Mississippi comes in at No. 1, with a rate of more than 30 percent, followed by Alabama, West Virginia, Tennessee and South Carolina.
California appears in 41st place with 23.6 percent of its adult population classified as obese.
And while the nation has long been bracing for a surge in Medicare as the boomers start turning 65, the new report makes clear that fat, not just age, will fuel much of those bills. In every state, the rate of obesity is higher among 55- to 64-year-olds - the oldest boomers - than among today's 65-and-beyond.
That translates into a coming jump of obese Medicare patients that ranges from 5.2 percent in New York to a high of 16.3 percent in Alabama, the report concluded. In Alabama, nearly 39 percent of the oldest boomers are obese.
Health economists once made the harsh financial calculation that the obese would save money by dying sooner, notes Jeff Levi, executive director of the Trust, a nonprofit public health group. But more recent research instead suggests they live nearly as long but are much sicker for longer, requiring such costly interventions as knee replacements and diabetes care and dialysis. Studies show Medicare spends anywhere from $1,400 to $6,000 more annually on health care for an obese senior than for the non-obese.
"There isn't a magic bullet. We don't have a pill for it," said Levi, whose group is pushing for health reform legislation to include community-level programs that help people make healthier choices - like building sidewalks so people can walk their neighborhoods instead of drive, and providing healthier school lunches.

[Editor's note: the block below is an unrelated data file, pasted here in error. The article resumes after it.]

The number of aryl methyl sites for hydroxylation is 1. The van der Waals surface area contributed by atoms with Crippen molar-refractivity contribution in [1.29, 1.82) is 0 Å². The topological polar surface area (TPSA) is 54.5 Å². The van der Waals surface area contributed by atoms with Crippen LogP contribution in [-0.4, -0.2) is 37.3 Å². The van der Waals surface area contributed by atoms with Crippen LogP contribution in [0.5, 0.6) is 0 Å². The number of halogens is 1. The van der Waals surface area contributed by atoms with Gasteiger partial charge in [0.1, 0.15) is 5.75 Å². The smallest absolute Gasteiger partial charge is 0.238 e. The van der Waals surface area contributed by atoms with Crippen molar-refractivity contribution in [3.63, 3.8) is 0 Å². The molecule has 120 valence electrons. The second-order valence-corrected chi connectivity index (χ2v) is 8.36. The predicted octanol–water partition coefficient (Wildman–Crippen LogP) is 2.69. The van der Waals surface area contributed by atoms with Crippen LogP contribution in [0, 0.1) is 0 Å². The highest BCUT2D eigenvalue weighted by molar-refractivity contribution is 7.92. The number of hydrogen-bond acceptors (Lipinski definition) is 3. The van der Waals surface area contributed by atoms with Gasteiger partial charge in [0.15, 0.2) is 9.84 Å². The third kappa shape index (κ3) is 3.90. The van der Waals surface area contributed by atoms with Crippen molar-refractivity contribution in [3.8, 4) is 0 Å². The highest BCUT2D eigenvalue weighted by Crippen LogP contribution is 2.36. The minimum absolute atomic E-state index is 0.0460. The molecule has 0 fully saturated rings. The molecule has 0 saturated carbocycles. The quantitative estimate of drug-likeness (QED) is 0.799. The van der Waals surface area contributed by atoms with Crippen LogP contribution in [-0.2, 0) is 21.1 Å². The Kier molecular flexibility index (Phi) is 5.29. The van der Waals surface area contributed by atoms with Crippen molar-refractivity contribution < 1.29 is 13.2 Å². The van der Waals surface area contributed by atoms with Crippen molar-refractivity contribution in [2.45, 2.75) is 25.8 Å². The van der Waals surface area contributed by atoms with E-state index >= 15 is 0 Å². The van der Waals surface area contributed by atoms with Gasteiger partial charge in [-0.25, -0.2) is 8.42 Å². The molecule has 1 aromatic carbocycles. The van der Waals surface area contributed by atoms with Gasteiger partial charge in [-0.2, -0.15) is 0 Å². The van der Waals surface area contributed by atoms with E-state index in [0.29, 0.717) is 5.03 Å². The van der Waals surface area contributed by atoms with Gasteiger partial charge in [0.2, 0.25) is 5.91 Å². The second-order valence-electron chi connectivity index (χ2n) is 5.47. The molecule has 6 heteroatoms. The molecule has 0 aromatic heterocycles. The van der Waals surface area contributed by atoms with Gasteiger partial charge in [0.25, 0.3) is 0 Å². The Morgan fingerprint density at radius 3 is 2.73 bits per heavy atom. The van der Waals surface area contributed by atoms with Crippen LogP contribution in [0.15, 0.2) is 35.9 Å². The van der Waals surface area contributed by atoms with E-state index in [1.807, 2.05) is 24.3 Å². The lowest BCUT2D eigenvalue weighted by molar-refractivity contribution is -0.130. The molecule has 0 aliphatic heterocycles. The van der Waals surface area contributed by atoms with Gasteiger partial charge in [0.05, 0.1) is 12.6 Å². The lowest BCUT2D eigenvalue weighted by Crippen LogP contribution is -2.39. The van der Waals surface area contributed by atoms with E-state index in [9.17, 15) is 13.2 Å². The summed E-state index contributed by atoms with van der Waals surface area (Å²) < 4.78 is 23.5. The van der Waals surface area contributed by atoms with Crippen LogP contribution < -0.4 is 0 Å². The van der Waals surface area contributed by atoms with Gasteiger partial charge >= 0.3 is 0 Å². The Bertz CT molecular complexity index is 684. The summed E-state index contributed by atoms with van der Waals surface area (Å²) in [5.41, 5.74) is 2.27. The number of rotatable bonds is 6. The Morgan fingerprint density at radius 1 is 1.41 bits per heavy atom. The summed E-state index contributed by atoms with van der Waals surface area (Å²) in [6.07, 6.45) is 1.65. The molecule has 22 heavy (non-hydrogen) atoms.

"It's not going to be solved in the doctor's office but in the community, where we change norms," Levi said.
The Centers for Disease Control and Prevention has long said that nearly a third of Americans are obese. The Trust report uses somewhat more conservative CDC surveys for a closer state-by-state look. Among the findings:
-Mississippi had the highest rate of adult obesity, 32.5 percent, for the fifth year in a row.
-Three additional states now have adult obesity rates above 30 percent, including Alabama, 31.2 percent; West Virginia, 31.1 percent; and Tennessee, 30.2 percent.
-Colorado had the lowest rate of obese adults, at 18.9 percent, followed by Massachusetts, 21.2 percent; and Connecticut, 21.3 percent.
-Mississippi also had the highest rate of overweight and obese children, at 44.4 percent. It's followed by Arkansas, 37.5 percent; and Georgia, 37.3 percent.
-Following Alabama, Michigan ranks No. 2 with the most obese 55- to 64-year-olds, 36 percent. Colorado has the lowest rate, 21.8 percent.
The Associated Press contributed to this story.